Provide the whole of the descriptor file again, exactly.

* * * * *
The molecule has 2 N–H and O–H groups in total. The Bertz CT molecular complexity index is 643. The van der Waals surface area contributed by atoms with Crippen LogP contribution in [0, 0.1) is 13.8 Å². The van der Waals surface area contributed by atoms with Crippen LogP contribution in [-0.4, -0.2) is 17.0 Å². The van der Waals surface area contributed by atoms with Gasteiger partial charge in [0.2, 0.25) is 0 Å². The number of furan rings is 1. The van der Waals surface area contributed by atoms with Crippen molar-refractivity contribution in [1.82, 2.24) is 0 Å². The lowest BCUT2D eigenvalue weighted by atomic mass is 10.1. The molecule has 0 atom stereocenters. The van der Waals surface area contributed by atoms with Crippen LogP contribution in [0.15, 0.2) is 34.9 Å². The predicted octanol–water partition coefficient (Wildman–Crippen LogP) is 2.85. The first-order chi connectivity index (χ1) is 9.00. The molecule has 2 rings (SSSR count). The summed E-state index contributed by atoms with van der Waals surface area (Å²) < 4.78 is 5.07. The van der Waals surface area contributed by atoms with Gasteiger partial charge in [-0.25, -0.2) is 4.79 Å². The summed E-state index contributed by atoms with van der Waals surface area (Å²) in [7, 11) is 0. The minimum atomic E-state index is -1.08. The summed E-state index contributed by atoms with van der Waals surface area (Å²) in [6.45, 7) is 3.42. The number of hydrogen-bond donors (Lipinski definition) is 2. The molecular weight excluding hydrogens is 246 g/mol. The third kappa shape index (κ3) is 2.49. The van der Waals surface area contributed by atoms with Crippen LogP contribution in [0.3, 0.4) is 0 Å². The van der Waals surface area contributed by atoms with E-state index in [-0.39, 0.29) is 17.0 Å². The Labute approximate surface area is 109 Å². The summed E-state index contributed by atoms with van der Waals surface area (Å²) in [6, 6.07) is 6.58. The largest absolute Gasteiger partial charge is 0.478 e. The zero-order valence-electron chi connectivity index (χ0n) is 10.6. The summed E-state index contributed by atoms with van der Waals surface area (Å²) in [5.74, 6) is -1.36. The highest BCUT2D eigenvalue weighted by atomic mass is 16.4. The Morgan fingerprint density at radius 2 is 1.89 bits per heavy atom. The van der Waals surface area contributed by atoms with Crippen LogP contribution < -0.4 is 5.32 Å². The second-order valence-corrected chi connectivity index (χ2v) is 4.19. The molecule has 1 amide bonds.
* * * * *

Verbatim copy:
The molecule has 2 N–H and O–H groups in total. The Bertz CT molecular complexity index is 643. The van der Waals surface area contributed by atoms with Crippen LogP contribution in [0, 0.1) is 13.8 Å². The van der Waals surface area contributed by atoms with Crippen LogP contribution in [-0.4, -0.2) is 17.0 Å². The van der Waals surface area contributed by atoms with Gasteiger partial charge in [0.2, 0.25) is 0 Å². The number of furan rings is 1. The van der Waals surface area contributed by atoms with Crippen molar-refractivity contribution in [1.82, 2.24) is 0 Å². The lowest BCUT2D eigenvalue weighted by atomic mass is 10.1. The molecule has 0 atom stereocenters. The van der Waals surface area contributed by atoms with Crippen LogP contribution in [0.15, 0.2) is 34.9 Å². The predicted octanol–water partition coefficient (Wildman–Crippen LogP) is 2.85. The first-order chi connectivity index (χ1) is 9.00. The molecule has 2 rings (SSSR count). The summed E-state index contributed by atoms with van der Waals surface area (Å²) < 4.78 is 5.07. The van der Waals surface area contributed by atoms with Gasteiger partial charge in [-0.25, -0.2) is 4.79 Å². The summed E-state index contributed by atoms with van der Waals surface area (Å²) in [7, 11) is 0. The minimum atomic E-state index is -1.08. The summed E-state index contributed by atoms with van der Waals surface area (Å²) in [6.45, 7) is 3.42. The number of hydrogen-bond donors (Lipinski definition) is 2. The molecular weight excluding hydrogens is 246 g/mol. The third kappa shape index (κ3) is 2.49. The van der Waals surface area contributed by atoms with Crippen LogP contribution in [0.3, 0.4) is 0 Å². The van der Waals surface area contributed by atoms with E-state index in [-0.39, 0.29) is 17.0 Å². The Labute approximate surface area is 109 Å². The summed E-state index contributed by atoms with van der Waals surface area (Å²) in [6, 6.07) is 6.58. The largest absolute Gasteiger partial charge is 0.478 e. The zero-order valence-electron chi connectivity index (χ0n) is 10.6. The summed E-state index contributed by atoms with van der Waals surface area (Å²) in [5.74, 6) is -1.36. The highest BCUT2D eigenvalue weighted by atomic mass is 16.4. The Morgan fingerprint density at radius 2 is 1.89 bits per heavy atom. The van der Waals surface area contributed by atoms with Crippen LogP contribution < -0.4 is 5.32 Å². The second-order valence-corrected chi connectivity index (χ2v) is 4.19. The molecule has 1 amide bonds.